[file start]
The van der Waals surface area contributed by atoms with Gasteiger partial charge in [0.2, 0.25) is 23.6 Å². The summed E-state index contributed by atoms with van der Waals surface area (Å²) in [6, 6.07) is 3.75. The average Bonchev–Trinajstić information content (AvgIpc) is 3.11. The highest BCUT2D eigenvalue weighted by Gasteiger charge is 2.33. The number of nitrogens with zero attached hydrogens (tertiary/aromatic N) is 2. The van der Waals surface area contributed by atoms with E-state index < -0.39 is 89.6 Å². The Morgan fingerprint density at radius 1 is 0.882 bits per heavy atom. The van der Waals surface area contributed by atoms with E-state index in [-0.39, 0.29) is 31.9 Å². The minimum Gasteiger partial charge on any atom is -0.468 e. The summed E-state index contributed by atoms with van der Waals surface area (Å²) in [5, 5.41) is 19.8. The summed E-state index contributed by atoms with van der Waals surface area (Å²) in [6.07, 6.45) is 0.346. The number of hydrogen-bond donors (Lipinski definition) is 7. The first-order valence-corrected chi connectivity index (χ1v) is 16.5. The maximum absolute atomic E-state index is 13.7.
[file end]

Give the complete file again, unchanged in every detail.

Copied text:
The van der Waals surface area contributed by atoms with Gasteiger partial charge in [0.2, 0.25) is 23.6 Å². The summed E-state index contributed by atoms with van der Waals surface area (Å²) in [6, 6.07) is 3.75. The average Bonchev–Trinajstić information content (AvgIpc) is 3.11. The highest BCUT2D eigenvalue weighted by Gasteiger charge is 2.33. The number of nitrogens with zero attached hydrogens (tertiary/aromatic N) is 2. The van der Waals surface area contributed by atoms with E-state index < -0.39 is 89.6 Å². The Morgan fingerprint density at radius 1 is 0.882 bits per heavy atom. The van der Waals surface area contributed by atoms with E-state index in [-0.39, 0.29) is 31.9 Å². The minimum Gasteiger partial charge on any atom is -0.468 e. The summed E-state index contributed by atoms with van der Waals surface area (Å²) in [5, 5.41) is 19.8. The summed E-state index contributed by atoms with van der Waals surface area (Å²) in [6.07, 6.45) is 0.346. The number of hydrogen-bond donors (Lipinski definition) is 7. The first-order valence-corrected chi connectivity index (χ1v) is 16.5. The maximum absolute atomic E-state index is 13.7.